Here are some handy resources to get you started with the New Statistics
- Of course, we think Introduction to the New Statistics is a great source for learning the New Statistics approach. But there are lots of other really good resources out there.
- To learn the Bayesian approach to the New Statistics (which we heartily recommend):
- (J. K. Kruschke & Liddell, 2017)
- Doing Bayesian Data Analysis, 2nd edition (J. Kruschke K., 2014)
- Learn about estimation from one of the masters:
- Statistics with Confidence (Smithson, 2000)
- Confidence Intervals (Smithson, 2003)
- And here are some helpful papers on understanding effect sizes and/or meta-analysis:
- A great primer on effect sizes, the subtle differences between effect sizes for different designs, etc: (Lakens, 2013)
- An excellent tutorial on effect sizes and how to report them (Pek & Flora, 2017)
- The bible of effect sizes and meta-analysis: (Cooper, Hedges, & Valentine, 2009)
- ESCI is a free set of Excel spreadsheets that can help provide New Statistics analysis and figures for many common research designs. It is available for download directly from this website: ESCI
- ESPSS is a free set of plugins for SPSS to provide New Statistics output for common research designs. This project is still early in development, but you can find modules for 2-group designs and correlations. The GitHub page is here: https://github.com/rcalinjageman/ESPSS
- R is the Swiss Army Knife of statistics, and you can certainly accomplish New Statistics analysis with R. It can be a bit tricky, though, to get R to do all you’d like. Fortunately, David Erceg-Hurn has put together a guide to the New Statistics in R. You can download the guide here: https://osf.io/rmn8p/
- Jamovi is a promising free, open-source statistics program that provides a user-friendly interface for R. We don’t have any specific New Stats commands for Jamovi yet, but hope to develop some soon.
- Jasp is a free, open source statistics program with an emphasis on Bayesian analysis. It will produce credible intervals for many types of designs, the Baysian version of a confidence interval.
Sample-Size Planning (Planning for Precision)
- ESCI provides worksheets for planning two-group designs for precision
- Some other good planning for precision tools are:
- For the Bayesian approach, see Doing Bayesian Data Analysis (J. Kruschke K., 2014)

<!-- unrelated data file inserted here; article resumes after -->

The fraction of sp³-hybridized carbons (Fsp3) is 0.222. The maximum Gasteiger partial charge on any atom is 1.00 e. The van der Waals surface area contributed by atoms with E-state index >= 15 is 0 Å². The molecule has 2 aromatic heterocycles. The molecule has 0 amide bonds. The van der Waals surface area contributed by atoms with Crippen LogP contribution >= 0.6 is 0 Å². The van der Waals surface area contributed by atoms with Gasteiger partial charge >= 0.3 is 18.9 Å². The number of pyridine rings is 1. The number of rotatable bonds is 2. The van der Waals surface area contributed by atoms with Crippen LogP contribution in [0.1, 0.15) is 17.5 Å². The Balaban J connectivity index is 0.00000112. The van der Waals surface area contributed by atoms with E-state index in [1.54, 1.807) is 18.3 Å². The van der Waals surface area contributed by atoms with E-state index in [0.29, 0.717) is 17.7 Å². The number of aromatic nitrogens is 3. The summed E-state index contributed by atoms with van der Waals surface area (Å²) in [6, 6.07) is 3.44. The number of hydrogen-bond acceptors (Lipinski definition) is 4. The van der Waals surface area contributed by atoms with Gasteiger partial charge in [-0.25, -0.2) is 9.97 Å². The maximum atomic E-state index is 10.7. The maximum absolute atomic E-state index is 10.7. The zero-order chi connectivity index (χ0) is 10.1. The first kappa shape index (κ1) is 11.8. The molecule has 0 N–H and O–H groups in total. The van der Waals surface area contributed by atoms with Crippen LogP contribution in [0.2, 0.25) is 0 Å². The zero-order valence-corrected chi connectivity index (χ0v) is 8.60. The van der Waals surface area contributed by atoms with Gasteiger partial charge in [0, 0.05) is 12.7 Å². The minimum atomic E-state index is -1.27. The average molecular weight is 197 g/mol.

- There is a fantastic set of articles on planning for precision by Ken Kelley and associates
- A general overview of the approach (Maxwell, Kelley, & Rausch, 2008)
- For regression analysis (Kelley & Maxwell, 2003)
- For mediator analysis (Kelley, 2007)
- ESCI provides some pretty good tools for meta-analysis. It enables meta-analysis of raw scores or standardized effect sizes. It enables subgroup analysis.
- Open Meta Analyst is a free, open source GUI for the metafor package. It provides meta-analysis for several different types of designs, subgroup analysis, and even meta-regression. It’s pretty easy to use, though it doesn’t seem to be in development any longer.
- Meta Essentials is a free Excel workbook that makes many types of meta-analysis straightforward.
- The metafor package for R is amazing. It’s not very hard to use, and there is a very lively listserv where you can pose questions. It’s worth just rolling up your sleeves and learning how to use it.
- The Open Science Framework is your one-stop shop for pre-registration, data sharing, publishing your file drawer and more.
- The Open Science Framework has developed a pre-registration template that walks you through the pre-registration process. You can download this template here.
- If you’d like to see what a completed template looks like, here is an example that plans a replication of a study from Ottati et al. (2015).
- At of 2017 you can also win $1,000 for pre-registering a study with OSF and then publishing the study in a participating journal.
- Some of the initiatives towards Open Science going on in cognitive neuroscience (Gilmore, Diaz, Wyble, & Yarkoni, 2017)
Copy of ESCI for IU demo: ESCI-intro-chapters-10-16-IU